4. ^ The Northern Wei imperial prince Yuan Hao, under support by rival Liang Dynasty's troops, declared himself emperor and captured the capital Luoyang in 529, forcing Emperor Xiaozhuang to flee. Yuan Hao carried imperial title and received pledges of allegiance from provinces south of the Yellow River for about three months before Erzhu Rong recaptured Luoyang. Yuan Hao fled and was killed in flight. Due to the briefness of Yuan Hao's claim on the throne and the limited geographic scope of his reign, he is usually not counted among the succession of Northern Wei emperors.
  5. ^ Emperor Wu's nephew Xiao Zhengde the Prince of Linhe, who joined Hou Jing's rebellion, was declared emperor by Hou in 548, but after Hou's victory over Emperor Wu in 549 was deposed and killed by Hou, and is not usually considered a true emperor.
  6. ^ Emperor Yuan's brother Xiao Ji the Prince of Wuling also declared himself emperor in 552, but was defeated and killed by Emperor Yuan in 553, and is usually not considered a true emperor.
  7. ^ In 558, a year after Emperor Jing had yielded the throne to Chen Baxian (and had been killed by Chen), his nephew Xiao Zhuang the Prince of Yongjia, with support from Northern Qi, was proclaimed the emperor of Liang by the general Wang Lin. In 560, Wang Lin defeated the Chen troops, and both he and Xiao Zhuang were forced to flee to Northern Qi. It is a matter of controversy whether Xiao Zhuang should be considered an emperor of Liang.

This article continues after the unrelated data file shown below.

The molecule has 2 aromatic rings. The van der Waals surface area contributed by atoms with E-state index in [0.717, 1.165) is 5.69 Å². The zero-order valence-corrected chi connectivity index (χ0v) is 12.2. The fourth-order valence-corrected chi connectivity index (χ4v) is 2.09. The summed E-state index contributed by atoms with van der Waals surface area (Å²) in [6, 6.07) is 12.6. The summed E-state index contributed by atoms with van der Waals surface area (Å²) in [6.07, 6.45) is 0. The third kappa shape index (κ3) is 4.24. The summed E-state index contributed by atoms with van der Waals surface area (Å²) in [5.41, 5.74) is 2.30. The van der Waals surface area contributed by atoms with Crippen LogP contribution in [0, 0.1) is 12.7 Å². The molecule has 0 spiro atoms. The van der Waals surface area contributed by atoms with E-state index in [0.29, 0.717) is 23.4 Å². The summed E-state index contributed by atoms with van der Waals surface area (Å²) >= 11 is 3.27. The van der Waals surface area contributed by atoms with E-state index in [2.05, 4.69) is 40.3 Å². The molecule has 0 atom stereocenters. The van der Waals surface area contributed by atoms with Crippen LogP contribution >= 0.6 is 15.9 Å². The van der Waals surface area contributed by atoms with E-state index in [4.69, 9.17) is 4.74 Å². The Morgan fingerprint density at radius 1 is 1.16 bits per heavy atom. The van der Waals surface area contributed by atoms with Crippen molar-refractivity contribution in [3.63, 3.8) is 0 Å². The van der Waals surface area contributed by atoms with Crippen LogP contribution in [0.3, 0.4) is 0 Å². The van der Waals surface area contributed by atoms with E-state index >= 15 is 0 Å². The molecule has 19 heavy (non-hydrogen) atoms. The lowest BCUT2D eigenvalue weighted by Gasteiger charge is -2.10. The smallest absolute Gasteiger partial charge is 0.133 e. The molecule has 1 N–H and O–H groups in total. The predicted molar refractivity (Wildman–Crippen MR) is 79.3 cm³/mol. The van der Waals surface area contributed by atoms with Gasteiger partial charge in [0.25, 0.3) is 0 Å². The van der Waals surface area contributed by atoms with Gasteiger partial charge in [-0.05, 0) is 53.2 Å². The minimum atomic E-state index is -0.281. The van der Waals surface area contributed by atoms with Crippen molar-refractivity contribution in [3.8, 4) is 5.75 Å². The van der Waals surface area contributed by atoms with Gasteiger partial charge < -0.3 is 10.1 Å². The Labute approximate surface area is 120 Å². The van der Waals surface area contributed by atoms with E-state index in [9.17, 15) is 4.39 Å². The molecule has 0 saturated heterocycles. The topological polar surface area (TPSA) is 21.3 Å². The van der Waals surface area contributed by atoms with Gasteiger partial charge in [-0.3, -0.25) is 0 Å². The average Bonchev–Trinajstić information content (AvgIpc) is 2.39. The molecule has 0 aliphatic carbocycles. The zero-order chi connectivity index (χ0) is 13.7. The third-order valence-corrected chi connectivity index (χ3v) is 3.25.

8. ^ Coedès, George (1968). Walter F. Vella (ed.). The Indianized States of Southeast Asia. trans.Susan Brown Cowing. University of Hawaii Press. ISBN 978-0-8248-0368-1.
  9. ^ Sen, Sailendra (2013). A Textbook of Medieval Indian History. Primus Books. pp. 36–37. ISBN 978-93-80607-34-4.
  10. ^ Ronald M. Davidson 2012, p. 34-35.
  11. ^ a b Sen, Sailendra (2013). A Textbook of Medieval Indian History. Primus Books. pp. 41–42. ISBN 978-9-38060-734-4.
  12. ^ Ronald M. Davidson 2012, pp. 38–39.
  13. ^ According to the Chronicon of Marius of Avenches. Geuenich, Dieter. Geschichte der Alemannen. Verlag Kohlhammer: Stuttgart, 2004.
  14. ^ According to the Chronicon of Marius of Avenches. Geuenich, Dieter. Geschichte der Alemannen. Verlag Kohlhammer: Stuttgart, 2004.
  15. ^ According to the Chronicon of Marius of Avenches. Geuenich, Dieter. Geschichte der Alemannen. Verlag Kohlhammer: Stuttgart, 2004.
  16. ^ According to the Chronicon of Marius of Avenches. Geuenich, Dieter. Geschichte der Alemannen. Verlag Kohlhammer: Stuttgart, 2004.